I’m always on the look out for ways I can improve my logo design skills. As every designer works differently, I’ve found it really valuable to speak to and learn from other logo designers, to understand their approach/process, to find out what works for them, and what doesn’t.
I’ve been fortunate to have had the opportunity to speak to a lot of different graphic designers around the world, at different stages of their career, and have received some really great advice along the way. As I believe information should be free, and that the design community is stronger together I have pulled together all the advice in an easy to digest eBook: 50 Logo Design Tips from the Pros. This is free to download from www.logodesigntips.co.uk
Here’s a selection of tips from the eBook…
Ask the right questions
Before working on any designs it’s essential you understand what you are designing and why.
Stuart at Inkbot Designs has kindly added his expert advice…
“If you don’t know the specifics of what you’re designing, then how can you effectively provide a solution to the client’s problem?
Be sure to ask the client, be it face to face or via an online questionnaire, questions like:
- Is there a unique story behind your business or name?
- What 5 words would best describe your company?
- What is the primary message you want to convey to your customers?
Now, you’ll notice these are open-ended, rather than questions like “what colour do you want me to use?” – this is because it gets the client thinking in more depth about their business and brand, something they may have never done.
You’d be surprised how often an interesting story of the companies origin can lead to a great logo that represents their history comes via their answer. Those technical questions are important but it’s the understanding of the company through the more subjective questions that will reap the best rewards in logo design.”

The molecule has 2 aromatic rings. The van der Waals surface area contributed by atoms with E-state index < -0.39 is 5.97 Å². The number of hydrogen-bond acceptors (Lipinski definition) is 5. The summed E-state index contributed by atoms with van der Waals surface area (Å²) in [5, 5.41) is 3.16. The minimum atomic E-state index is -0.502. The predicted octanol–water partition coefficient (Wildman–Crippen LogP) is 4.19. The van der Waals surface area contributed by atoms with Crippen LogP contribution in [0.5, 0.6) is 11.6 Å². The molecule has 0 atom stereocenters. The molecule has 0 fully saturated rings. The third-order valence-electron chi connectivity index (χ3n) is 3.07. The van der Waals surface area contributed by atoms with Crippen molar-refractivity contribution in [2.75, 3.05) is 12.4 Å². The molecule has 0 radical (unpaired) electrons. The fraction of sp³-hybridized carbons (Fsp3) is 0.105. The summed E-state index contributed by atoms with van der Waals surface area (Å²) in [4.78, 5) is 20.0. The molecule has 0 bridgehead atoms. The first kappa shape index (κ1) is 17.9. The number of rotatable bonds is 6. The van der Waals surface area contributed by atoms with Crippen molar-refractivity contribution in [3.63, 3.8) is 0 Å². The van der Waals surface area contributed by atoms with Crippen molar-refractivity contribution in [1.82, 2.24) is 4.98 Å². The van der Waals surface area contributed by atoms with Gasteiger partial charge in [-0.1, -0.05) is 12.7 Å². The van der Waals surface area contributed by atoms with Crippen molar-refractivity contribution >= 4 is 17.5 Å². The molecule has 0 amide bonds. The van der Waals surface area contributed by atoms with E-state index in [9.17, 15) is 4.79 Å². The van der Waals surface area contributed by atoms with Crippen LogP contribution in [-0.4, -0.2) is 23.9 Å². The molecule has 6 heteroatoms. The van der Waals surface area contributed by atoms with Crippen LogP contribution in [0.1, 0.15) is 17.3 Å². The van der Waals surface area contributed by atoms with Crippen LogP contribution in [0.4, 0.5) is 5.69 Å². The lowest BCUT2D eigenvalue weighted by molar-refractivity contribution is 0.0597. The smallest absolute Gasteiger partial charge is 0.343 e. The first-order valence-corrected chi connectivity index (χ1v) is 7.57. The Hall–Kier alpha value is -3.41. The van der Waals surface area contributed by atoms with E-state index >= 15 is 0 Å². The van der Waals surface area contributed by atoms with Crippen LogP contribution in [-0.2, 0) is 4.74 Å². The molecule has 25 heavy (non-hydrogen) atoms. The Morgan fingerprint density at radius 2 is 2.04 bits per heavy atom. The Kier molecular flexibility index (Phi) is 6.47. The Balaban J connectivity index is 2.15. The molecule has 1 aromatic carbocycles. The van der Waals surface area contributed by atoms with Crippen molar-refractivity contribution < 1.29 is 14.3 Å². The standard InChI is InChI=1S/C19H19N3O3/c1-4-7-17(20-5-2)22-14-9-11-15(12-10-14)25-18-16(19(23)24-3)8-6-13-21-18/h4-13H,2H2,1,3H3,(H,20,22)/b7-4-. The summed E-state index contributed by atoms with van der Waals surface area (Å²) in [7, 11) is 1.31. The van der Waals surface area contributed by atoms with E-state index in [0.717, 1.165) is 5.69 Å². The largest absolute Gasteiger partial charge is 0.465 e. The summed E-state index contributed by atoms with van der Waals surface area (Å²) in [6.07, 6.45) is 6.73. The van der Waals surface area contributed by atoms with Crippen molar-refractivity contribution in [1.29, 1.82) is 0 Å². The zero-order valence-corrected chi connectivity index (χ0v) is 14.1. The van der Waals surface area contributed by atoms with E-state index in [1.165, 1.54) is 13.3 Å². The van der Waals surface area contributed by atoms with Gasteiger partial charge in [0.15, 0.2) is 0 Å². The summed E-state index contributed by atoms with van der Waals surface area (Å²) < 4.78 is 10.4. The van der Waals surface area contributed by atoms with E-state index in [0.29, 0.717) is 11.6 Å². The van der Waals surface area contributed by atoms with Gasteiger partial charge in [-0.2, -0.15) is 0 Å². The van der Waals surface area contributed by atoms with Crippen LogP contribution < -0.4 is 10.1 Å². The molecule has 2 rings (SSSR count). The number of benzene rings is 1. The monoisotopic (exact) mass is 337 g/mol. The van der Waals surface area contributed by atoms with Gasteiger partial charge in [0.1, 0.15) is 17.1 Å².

If you’re not sure what questions you should be asking, take a look at my blog post: A designer’s guide to creating a logo design brief which goes into much more detail.
Watch online logo design tutorials
One of the easiest ways to learn and improve your logo design skills (or any skills) is by watching online tutorials. Web sites such as SkillShare and Lynda Learning make it really easy to learn new skills, and both have a large library of logo design and typography tutorials waiting for you.
No matter what level you’re at, it’s always worth watching tutorials… It’s one of the best ways to see new tools, approaches and techniques. You can get a 3-month premium subscription to SkillShare by clicking here and/or you can sign up to Lynda learning for a free trial here.
Here’s one of my favourite videos worth watching…
Always start on paper
I’m a massive fan of sketchbook work. It’s the easiest way to come up with great ideas, and you can take one anywhere you need it (which means I can work outside!).
I’m a big fan of Aaron Draplin (from the video above) and I’m pretty excited that he was able to contribute this tip for the eBook!
“Always start on paper. There’s something liberating about the freedom, wobbliness and humanity of a pencil sketch. There’s a speed to it. An unpredictability. Accidents happen. You can get to the magic that much faster on paper, than on some cold screen. Be it a stick in the dirt, charcoal on a cave wall or a pencil in you memo book, you are tapping into the time-tested method of communication, formulating and invention. And remember to do it in your Field Notes for maximum performance and durability.”
Sketch every single idea…even the bad ones
What I love about a sketchbook is that nobody needs to see it but you.
It’s your personal book of notes and ideas. That means you can scribble any idea, even the bad ones, and it doesn’t matter.
But why draw a bad idea? 2 reasons – It clears your mind of clutter so you can focus, and more importantly, a bad idea once on paper can often spawn a better idea that your mind alone could not see.